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EconKids Home Older Children and Young Adults: 2011 Mr. Sam: How Sam Walton Built Wal-Mart and Became America's Richest Man / by Karen Blumenthal

Mr. Sam: How Sam Walton Built Wal-Mart and Became America's Richest Man / by Karen Blumenthal

 


Title:  Mr. Sam: How Sam Walton Built Wal-Mart and Became America's Richest Man
Author: Karen Blumenthal
Publisher:  Viking
ISBN:  978-0-670-01177-3
Year:  2011

Concepts: incentives, markets, price, innovation, distribution, consumers, producers, supply and demand, entrepreneurship

Review: Back in 1945, a hard-working and determined young man named Sam Walton opened his own store: a Ben Franklin variety store in Newport, Arkansas. As he continued to do throughout his career, Sam eagerly increased his store's sales with strategic retailing practices, including discount pricing, innovative features, and aggressive moves to beat the competition. Over the next several decades, what started with one store grew into a massive retail corporation known to the world as Wal-Mart.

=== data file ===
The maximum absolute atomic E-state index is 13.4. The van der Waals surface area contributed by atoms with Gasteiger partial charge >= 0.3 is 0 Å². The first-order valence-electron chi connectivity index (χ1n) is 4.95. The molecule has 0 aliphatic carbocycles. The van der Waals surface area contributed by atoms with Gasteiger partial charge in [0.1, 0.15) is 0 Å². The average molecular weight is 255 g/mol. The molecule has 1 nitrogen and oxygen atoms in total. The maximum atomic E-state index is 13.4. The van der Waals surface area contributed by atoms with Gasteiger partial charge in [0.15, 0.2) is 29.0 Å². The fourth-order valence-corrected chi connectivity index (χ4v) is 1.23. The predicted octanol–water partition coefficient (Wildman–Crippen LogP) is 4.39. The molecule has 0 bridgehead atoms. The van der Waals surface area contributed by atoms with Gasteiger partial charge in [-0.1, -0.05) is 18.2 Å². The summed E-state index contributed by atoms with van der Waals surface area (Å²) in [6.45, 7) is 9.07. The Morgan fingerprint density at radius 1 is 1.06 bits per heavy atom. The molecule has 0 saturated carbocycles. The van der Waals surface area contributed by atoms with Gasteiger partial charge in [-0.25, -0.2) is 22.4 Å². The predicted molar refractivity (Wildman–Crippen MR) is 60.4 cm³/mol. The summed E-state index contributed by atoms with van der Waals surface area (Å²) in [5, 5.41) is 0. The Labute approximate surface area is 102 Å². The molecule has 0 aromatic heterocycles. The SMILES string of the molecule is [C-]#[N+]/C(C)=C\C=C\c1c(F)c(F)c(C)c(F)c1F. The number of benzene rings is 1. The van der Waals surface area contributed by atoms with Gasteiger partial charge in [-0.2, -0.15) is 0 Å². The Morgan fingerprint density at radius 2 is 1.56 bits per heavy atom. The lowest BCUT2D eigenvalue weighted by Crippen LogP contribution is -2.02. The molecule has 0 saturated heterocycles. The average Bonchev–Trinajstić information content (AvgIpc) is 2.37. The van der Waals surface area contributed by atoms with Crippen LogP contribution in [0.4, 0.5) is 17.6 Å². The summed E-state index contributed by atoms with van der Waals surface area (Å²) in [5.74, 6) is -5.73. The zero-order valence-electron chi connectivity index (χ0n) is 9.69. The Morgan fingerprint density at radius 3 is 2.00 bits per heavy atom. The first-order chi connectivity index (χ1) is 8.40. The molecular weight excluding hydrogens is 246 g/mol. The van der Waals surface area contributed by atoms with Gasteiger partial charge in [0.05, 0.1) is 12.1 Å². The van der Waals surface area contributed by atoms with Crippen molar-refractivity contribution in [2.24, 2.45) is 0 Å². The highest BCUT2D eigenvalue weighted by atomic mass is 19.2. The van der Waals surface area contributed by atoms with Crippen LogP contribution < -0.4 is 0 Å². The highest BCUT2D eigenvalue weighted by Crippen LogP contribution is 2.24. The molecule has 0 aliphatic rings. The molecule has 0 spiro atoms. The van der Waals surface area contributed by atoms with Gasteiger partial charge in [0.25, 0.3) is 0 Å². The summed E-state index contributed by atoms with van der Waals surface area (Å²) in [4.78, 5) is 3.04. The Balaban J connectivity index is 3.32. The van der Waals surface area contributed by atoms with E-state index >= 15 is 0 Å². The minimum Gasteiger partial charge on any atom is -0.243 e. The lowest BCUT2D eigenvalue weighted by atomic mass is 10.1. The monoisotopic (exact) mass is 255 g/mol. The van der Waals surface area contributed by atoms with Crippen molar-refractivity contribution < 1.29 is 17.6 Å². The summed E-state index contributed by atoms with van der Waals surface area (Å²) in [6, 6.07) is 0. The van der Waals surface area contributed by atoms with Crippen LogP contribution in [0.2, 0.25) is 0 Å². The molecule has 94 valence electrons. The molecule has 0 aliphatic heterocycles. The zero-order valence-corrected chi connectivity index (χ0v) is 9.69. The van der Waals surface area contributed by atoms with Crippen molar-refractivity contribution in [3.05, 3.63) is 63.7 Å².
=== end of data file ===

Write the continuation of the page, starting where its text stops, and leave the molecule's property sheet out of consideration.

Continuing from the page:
Although Wal-Mart gave American consumers (and subsequently consumers in countries around the world) access to goods at extremely low prices, over the years the company also drew increasing fire for some of its business practices. Critics argued that Wal-Mart promoted mostly white men to higher-level managerial positions, drove smaller stores out of business, gave relatively little to charitable organizations, and purchased goods from developing country factories with poor labor standards.

In this interesting biography, Karen Blumenthal provides an informative account of how Sam Walton built up his business to become the world's largest retail company. Thoroughly entwined in the narrative are numerous lessons in economics related to entrepreneurship, innovation, supply, and demand. The book is well-researched and provides a balanced account of the strengths and weaknesses underlying Sam Walton's profitable, aggressive, and controversial drive to provide consumers with the lowest prices in the market. 

Review by:  Rutgers University Project on Economics and Children

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